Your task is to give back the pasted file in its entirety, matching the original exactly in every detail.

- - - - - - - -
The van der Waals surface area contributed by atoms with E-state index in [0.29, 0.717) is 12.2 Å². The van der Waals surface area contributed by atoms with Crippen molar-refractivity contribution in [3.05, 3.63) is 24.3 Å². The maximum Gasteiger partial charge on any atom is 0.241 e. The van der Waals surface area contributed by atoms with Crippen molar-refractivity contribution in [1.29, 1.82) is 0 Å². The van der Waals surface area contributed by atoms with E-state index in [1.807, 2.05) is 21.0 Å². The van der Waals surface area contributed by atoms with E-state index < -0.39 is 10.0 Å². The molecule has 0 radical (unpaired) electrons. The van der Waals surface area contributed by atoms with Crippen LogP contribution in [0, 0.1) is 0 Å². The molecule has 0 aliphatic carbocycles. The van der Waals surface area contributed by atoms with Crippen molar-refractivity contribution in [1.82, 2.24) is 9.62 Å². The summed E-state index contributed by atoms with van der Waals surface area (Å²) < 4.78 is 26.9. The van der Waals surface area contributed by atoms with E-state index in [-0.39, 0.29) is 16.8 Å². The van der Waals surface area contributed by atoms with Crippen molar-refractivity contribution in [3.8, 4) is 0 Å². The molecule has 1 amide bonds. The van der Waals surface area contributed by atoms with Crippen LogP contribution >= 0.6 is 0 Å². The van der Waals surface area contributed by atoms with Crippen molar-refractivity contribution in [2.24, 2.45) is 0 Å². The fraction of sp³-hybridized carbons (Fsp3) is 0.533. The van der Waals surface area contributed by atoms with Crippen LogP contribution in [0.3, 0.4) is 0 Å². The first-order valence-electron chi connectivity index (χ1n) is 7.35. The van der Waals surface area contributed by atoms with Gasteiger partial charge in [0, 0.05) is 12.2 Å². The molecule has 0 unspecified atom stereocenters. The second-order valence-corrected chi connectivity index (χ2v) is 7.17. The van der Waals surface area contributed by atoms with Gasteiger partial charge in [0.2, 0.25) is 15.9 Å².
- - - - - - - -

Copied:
The van der Waals surface area contributed by atoms with E-state index in [0.29, 0.717) is 12.2 Å². The van der Waals surface area contributed by atoms with Crippen molar-refractivity contribution in [3.05, 3.63) is 24.3 Å². The maximum Gasteiger partial charge on any atom is 0.241 e. The van der Waals surface area contributed by atoms with Crippen molar-refractivity contribution in [1.29, 1.82) is 0 Å². The van der Waals surface area contributed by atoms with E-state index in [1.807, 2.05) is 21.0 Å². The van der Waals surface area contributed by atoms with E-state index < -0.39 is 10.0 Å². The molecule has 0 radical (unpaired) electrons. The van der Waals surface area contributed by atoms with Crippen LogP contribution in [0, 0.1) is 0 Å². The molecule has 0 aliphatic carbocycles. The van der Waals surface area contributed by atoms with Crippen molar-refractivity contribution in [1.82, 2.24) is 9.62 Å². The summed E-state index contributed by atoms with van der Waals surface area (Å²) < 4.78 is 26.9. The van der Waals surface area contributed by atoms with E-state index in [-0.39, 0.29) is 16.8 Å². The van der Waals surface area contributed by atoms with Crippen molar-refractivity contribution in [3.8, 4) is 0 Å². The molecule has 1 amide bonds. The van der Waals surface area contributed by atoms with Crippen LogP contribution >= 0.6 is 0 Å². The van der Waals surface area contributed by atoms with Crippen molar-refractivity contribution in [2.24, 2.45) is 0 Å². The fraction of sp³-hybridized carbons (Fsp3) is 0.533. The van der Waals surface area contributed by atoms with Crippen LogP contribution in [0.3, 0.4) is 0 Å². The first-order valence-electron chi connectivity index (χ1n) is 7.35. The van der Waals surface area contributed by atoms with Gasteiger partial charge in [0, 0.05) is 12.2 Å². The molecule has 0 unspecified atom stereocenters. The second-order valence-corrected chi connectivity index (χ2v) is 7.17. The van der Waals surface area contributed by atoms with Gasteiger partial charge in [0.2, 0.25) is 15.9 Å².